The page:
The last fallacy that must be confronted is the belief that all forms of extremism are created equal and should be treated as such. Under the British counter-terrorism Prevent programme, Islamism is lumped together with other forms of extremism, such as far-Right extremism, and handled with a similar approach. But while Right-wing extremism is a threat that should not be downplayed, its causes and motivations are totally unrelated to radical Islamists. They should be distinct and handled separately.

The only way to prevent Islamist terrorist attacks is to understand the lexicon of the Islamists. It is vital to understand the historic heroes that inspire them, the hadiths that speak to them, the myths and legends that motivate them, and the materials that are put into their hands. It is important to know not just the history of Islam, but also the history of the nation that is connected to the radicalised individual.

This kind of specialisation is not possible when so many in the UK cry Islamophobia at every turn. The only way to ask family and community members to come forward and report potentially radicalised individuals is to win their confidence. Individuals have to feel that they can safely approach the authorities without repercussion. They also deserve to know that the situation will be handled by someone who deeply understands the issues at hand. As Nik Adams, a counter-terrorism police officer, explained brilliantly, we need people who can recognise “how significant the seemingly insignificant might be”.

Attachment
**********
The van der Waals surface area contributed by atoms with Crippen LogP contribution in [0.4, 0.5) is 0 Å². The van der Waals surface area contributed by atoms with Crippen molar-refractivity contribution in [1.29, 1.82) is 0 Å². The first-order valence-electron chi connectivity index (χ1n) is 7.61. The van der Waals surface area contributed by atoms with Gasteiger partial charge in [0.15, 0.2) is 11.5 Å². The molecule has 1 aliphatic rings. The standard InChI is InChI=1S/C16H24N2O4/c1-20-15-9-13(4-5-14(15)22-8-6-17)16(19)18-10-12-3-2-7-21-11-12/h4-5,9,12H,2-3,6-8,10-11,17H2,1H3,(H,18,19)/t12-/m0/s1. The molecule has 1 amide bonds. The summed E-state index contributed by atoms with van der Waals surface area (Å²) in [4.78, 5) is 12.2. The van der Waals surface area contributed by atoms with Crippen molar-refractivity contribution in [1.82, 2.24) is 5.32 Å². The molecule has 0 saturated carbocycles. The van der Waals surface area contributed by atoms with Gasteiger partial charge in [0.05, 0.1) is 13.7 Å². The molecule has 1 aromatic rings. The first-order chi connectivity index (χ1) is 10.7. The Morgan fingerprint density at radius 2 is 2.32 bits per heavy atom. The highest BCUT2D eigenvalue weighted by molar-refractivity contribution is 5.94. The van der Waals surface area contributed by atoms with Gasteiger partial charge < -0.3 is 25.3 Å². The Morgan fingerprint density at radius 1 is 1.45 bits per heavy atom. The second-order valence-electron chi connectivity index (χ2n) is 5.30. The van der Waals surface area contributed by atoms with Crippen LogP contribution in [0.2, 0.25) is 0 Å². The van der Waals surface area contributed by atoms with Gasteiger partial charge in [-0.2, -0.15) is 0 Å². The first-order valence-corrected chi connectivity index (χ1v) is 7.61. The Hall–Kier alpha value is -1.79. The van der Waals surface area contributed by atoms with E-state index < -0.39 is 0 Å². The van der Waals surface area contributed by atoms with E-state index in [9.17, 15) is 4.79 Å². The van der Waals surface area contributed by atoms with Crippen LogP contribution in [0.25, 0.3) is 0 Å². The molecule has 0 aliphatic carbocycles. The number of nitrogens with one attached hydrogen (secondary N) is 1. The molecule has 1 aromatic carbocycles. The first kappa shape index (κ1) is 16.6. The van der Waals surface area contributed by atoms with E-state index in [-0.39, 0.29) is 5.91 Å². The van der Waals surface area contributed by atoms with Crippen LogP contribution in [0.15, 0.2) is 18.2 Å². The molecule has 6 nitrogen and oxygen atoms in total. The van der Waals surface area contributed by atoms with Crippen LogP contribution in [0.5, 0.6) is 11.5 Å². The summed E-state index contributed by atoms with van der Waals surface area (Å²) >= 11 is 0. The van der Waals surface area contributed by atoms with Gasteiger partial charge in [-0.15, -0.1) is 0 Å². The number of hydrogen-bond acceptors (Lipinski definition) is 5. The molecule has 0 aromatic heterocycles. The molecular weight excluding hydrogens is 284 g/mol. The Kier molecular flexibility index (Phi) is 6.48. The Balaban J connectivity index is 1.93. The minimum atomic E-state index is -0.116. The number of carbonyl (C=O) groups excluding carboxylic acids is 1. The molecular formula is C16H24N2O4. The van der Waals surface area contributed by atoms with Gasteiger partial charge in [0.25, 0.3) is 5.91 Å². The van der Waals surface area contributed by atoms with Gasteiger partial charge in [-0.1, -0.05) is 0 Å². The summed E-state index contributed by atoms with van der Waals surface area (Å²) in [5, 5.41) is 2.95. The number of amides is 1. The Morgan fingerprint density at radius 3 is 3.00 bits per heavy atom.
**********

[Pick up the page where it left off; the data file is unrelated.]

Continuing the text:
Given the ineffectiveness of Britain’s counter-terrorism strategy, and the blinkered approach to reporting since Sir David’s murder, that will be an uphill struggle. But it is not impossible: Prevent is undergoing an independent review, led by the capable William Shawcross, that will report in December and produce suggestions on how it can be improved.

More importantly, I believe that, by and large, the Islamic terrorist narrative is waning. al-Qaeda is a skeleton of what it was two decades ago, while the spectre of ISIS continues to serve as a real-life deterrent to what living under a caliphate requires. Even the Muslim Brotherhood narrative is stale and petering out. Yes, the Taliban may have taken control of Afghanistan, and the threat of Islamism in Africa remains deeply concerning and often ignored. But taken in its entirety, radical Islam does not have the same potency it once did.

So even if Sir David’s death is proven to be a terrorist incident, the defeat of radical Islam in Britain is still attainable. But achieving that requires us to bin the fallacies regurgitated after every attack. If we don’t, the pattern of seemingly random terrorist violence will persist.

Ayaan Hirsi Ali is an UnHerd columnist. She is also a research fellow at Stanford University’s Hoover Institution, Founder of the AHA Foundation, and host of The Ayaan Hirsi Ali Podcast. Her new book is Prey: Immigration, Islam, and the Erosion of Women’s Rights.